Regulation Timeline


MEDDEV 2.7/1 Rev. 4 is published, providing stricter and expanded guidance for clinical evaluations.


The new EU MDR and IVDR regulations are published, providing additional requirements around CERs and PERs.


EU MDR date of application, requiring compliant CERs for most devices. Even if still under MDD, notified bodies reviewing clinical evaluations with increased scrutiny.


IVDR date of application, requiring all in-vitro diagnostic devices be in compliance. PERs are required for all devices under IVDR.

Helpful Resources

PMS Requirements of the EU MDR [Webinar]
Strategic Solutions for EU MDR (panel discussion) [Workshop]
Integrating CERs and Post-Market Surveillance [Webinar]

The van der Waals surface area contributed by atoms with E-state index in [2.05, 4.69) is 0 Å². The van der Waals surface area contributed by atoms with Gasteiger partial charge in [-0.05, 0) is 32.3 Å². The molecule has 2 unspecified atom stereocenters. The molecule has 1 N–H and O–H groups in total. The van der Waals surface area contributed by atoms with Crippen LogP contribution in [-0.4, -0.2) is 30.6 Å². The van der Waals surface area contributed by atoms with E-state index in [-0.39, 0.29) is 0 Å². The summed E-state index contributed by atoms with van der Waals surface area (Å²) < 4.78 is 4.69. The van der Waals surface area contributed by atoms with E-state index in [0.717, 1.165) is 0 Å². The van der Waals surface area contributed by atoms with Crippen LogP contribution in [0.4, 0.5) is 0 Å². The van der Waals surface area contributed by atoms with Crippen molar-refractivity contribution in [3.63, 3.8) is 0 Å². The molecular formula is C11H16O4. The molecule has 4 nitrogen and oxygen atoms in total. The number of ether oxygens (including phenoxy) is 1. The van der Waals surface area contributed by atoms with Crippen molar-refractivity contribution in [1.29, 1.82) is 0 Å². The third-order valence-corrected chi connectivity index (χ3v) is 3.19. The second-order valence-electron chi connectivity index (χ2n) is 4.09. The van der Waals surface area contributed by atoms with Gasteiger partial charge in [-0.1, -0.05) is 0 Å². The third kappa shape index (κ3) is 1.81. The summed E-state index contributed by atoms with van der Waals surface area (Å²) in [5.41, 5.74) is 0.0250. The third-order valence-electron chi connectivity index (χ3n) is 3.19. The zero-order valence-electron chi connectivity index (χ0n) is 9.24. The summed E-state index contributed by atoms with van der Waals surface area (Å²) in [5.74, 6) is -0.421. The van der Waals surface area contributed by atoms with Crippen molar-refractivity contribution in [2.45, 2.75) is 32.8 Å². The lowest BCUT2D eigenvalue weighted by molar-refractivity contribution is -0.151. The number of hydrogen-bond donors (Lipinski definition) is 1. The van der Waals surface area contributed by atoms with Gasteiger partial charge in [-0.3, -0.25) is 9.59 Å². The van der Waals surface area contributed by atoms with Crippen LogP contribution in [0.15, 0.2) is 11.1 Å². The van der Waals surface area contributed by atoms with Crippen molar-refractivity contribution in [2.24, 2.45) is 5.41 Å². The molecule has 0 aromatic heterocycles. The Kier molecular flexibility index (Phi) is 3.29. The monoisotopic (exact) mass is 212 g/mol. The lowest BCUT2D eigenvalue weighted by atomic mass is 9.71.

The value of R&Q in CERs and PERs

“We are in day two of our BSI audit. Yesterday they reviewed nine CERs and it went very well. They loved the reports, loved the evidence matrix, and said they were the best CERs they have seen by anyone to date! We are also EU MDR compliant. Really glad for that feedback and relieved beyond words. It has been a very stressful year… but it paid off.”

“The completed CER is extraordinarily accurate and complete. My compliments to the chefs! The literature review is exceptionally complete and the overall scope of the work is worthy of publication!”

“I want to thank R&Q again for how thorough and comprehensive the [CER] response was based on the information available.”